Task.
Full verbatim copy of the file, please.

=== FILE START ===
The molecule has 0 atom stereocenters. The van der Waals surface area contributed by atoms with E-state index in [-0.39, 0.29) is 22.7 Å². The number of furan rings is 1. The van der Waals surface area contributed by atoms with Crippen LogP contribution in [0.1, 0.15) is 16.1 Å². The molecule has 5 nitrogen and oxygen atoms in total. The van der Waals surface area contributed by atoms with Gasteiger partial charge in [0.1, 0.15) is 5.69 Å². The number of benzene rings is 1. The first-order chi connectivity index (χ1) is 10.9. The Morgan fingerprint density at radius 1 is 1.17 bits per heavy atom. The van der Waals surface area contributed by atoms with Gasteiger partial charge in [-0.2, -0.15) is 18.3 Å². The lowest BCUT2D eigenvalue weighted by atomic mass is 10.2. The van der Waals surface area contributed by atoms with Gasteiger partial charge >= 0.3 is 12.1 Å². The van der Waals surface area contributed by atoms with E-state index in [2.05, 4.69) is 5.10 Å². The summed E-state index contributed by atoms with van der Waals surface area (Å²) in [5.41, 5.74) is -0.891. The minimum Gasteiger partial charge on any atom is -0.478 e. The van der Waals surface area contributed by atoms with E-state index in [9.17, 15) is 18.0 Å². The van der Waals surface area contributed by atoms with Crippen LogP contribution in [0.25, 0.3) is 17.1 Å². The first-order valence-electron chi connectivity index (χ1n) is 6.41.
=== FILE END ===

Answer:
The molecule has 0 atom stereocenters. The van der Waals surface area contributed by atoms with E-state index in [-0.39, 0.29) is 22.7 Å². The number of furan rings is 1. The van der Waals surface area contributed by atoms with Crippen LogP contribution in [0.1, 0.15) is 16.1 Å². The molecule has 5 nitrogen and oxygen atoms in total. The van der Waals surface area contributed by atoms with Gasteiger partial charge in [0.1, 0.15) is 5.69 Å². The number of benzene rings is 1. The first-order chi connectivity index (χ1) is 10.9. The Morgan fingerprint density at radius 1 is 1.17 bits per heavy atom. The van der Waals surface area contributed by atoms with Gasteiger partial charge in [-0.2, -0.15) is 18.3 Å². The lowest BCUT2D eigenvalue weighted by atomic mass is 10.2. The van der Waals surface area contributed by atoms with Gasteiger partial charge >= 0.3 is 12.1 Å². The van der Waals surface area contributed by atoms with E-state index in [2.05, 4.69) is 5.10 Å². The summed E-state index contributed by atoms with van der Waals surface area (Å²) in [5.41, 5.74) is -0.891. The minimum Gasteiger partial charge on any atom is -0.478 e. The van der Waals surface area contributed by atoms with E-state index in [9.17, 15) is 18.0 Å². The van der Waals surface area contributed by atoms with Crippen LogP contribution in [0.25, 0.3) is 17.1 Å². The first-order valence-electron chi connectivity index (χ1n) is 6.41.